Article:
Tuesday, March 26, 2013

Review: Hawkgirl: The Maw

It was so odd, so unusual and so brief that it seems a little like a dream: Did DC Comics really have Walter Simonson writing and Howard Chaykin drawing a Hawkgirl monthly series? The answer is, of course, yes; but only briefly.

It began in May of 2006, during a one-month, line-wide gimmick/promotion that, in retrospect, looks like one of several earlier attempts at a reboot that current co-publisher Dan DiDio had made on the road to fall of 2011's "New 52" reboot. This one was dubbed "One Year Later," and the idea was that after the multiverse-shaking events of Infinite Crisis, all of DC's books would jump one year ahead in time, giving creators an opportunity to do something fresh and new (and not dependent on the fallout of the just-completed crossover storyline) and readers the opportunity to jump on to any book in the line without worrying about joining a story already in progress.

For the most part, this meant new creative teams, new costumes, new team line-ups, new status quos, and so on. The Hawkman monthly received one of the most dramatic overhauls: It's title would be changed to Hawkgirl (although the numbering would start with #50, the month after Hawkman #49), it would now star Hawkgirl, the aforementioned creative team of Simonson and Chaykin would take over for the departing Justin Gray, Jimmy Palmiotti and Chris Batista, and as Hawkman's exact whereabouts would be a mystery; he was simply MIA after the events of Infinite Crisis).I read the first issue, maybe first two issues, and then abandoned it.
I remembered liking it okay, but I was trying a lot of DC comics that month, and it didn't strike me as one of the better ones. But given the rather quick cancellation of the latest Hawkman title, the New 52's The Savage Hawkman, which lasted only 20 issues, I thought I might revisit the series in trade paperback, given that it was almost as successful as the last Hawkman series, despite not starring Hawkman an not having the unprecedented PR push that The New 52 received (Hawkgirl lasted 17 issues).

What is immediately apparent about Hawkgirl, what differentiates it from Hawkman comics before and after, and from most of what one could find on the stands in terms of super-comics in 2006 was, of course, the presence of Chaykin's artwork. His big, expressive, cartoony faces, his blocky figures often half-frozen in hulking, Kirby-like poses, his obvious delight in rendering textures to the point of rarely letting a scene go by without including black lace in it somewhere...Hawkgirl had it's own, distinct visual look and hook.
Chaykin also drew his title character with clearly visible, apparently hard nipples straining against the fabric of whatever top she was wearing almost constantly, which seems like it must have been been pretty daring in DC's pre-rating system, 2006 line—hell, it's rare one see the outline of a nipple or the shapely bulge of a superhero's crotch through a costume in the T+ or M-rated books of 2012 or '13, this despite the fact that so many panels of so many comics seem composed around a female character's mostly-exposed, clothed only in spandex or silk breasts (I'm thinking specifically of New Guardians, at the moment).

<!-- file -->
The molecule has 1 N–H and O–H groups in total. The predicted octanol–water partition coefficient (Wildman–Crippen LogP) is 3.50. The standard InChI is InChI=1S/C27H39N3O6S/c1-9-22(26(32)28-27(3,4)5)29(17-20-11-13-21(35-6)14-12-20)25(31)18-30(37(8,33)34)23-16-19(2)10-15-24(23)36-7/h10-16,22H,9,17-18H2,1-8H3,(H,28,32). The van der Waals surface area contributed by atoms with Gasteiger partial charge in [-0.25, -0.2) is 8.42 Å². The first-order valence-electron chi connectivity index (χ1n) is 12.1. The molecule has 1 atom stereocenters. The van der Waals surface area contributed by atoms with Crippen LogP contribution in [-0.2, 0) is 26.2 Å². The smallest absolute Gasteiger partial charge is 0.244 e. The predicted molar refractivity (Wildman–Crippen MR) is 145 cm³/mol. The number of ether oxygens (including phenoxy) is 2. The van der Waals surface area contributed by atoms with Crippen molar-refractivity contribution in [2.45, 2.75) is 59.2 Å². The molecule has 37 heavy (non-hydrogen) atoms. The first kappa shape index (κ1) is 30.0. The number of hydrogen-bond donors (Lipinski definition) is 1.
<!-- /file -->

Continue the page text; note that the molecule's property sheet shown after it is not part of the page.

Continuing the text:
Chaykin draws Hawkgirl Kendra Saunders as a cheesecakey heroine, and it works. Simonson's narrative is as pulpy as any involving the Hawks I can recall—she battles cultists, mummies and Lovecraftian space-gods, she explores hidden temples and shares panels with Egyptian deities. She sleeps in tiny, black lace nightgowns...
...takes showers...
...sometimes has her top torn off in battle...
...and wears a uniform so form-fitting it reveals her nipples. The sexual nature of Chaykin's artwork compliments rather than conflicts with Simonson's scripts.

One could argue if that's the best direction to go in with Hawkgirl, who as a star of Justice League Unlimited was, like Green Lantern John Stewart, a better known hero than the one she was technically a derivation from, and also a potential gateway hero for young would-be DC readers, but it's not a wrong direction, either and, unlike, say, Ed Benes' run on Justice League of America around the same time, he wasn't violating the spirit of the script with cheesecake.

That script finds Kendra Saunders working at the Stonechat Museum in St. Roch, Louisiana (which is to New Orleans as Gotham City once was to New York City), which she protects by night as Hawkgirl. In both identities, she has dealings with handsome men, like a museum co-worker (the son of the institution's director) and a police detective.
Some particularly brutal killings are afflicting the city, committed by a huge warrior woman covered in ritual tattoos and wearing only brass breast petals and whatever the crotch equivalent, something weird is going on in the basement of the museum and Kendra's not getting much sleep, which makes it difficult to determine what's real and what's not.

Meanwhile, Hawkman is still lost in space somewhere, and she's torn between holding a candle for him—something that makes her uncomfortable, because they were lover's in past lives, which he remembers more clearly than she does—and the attention of that handsome detective.

The immortal bad guy who is always hounding the Hawks is hanging around, and there's a e thingee in the basement that wants to devour her.

It's pure, unambitous genre stuff, but it's successful, and it all looks really great. Without Chaykin, this could easily prove tedious—as later volumes, collecting issues from after Chaykin's short run, will demonstrate—but for this volume at least, Hawkgirl is effective pulp heroine as old school superhero. Good writing, good art, good comic.

1 comment:

Dean said...

When I first read this trade, I wondered whether Hawkgirl's top got ripped off in the original script, or if Chaykin just drew it in because he wanted to.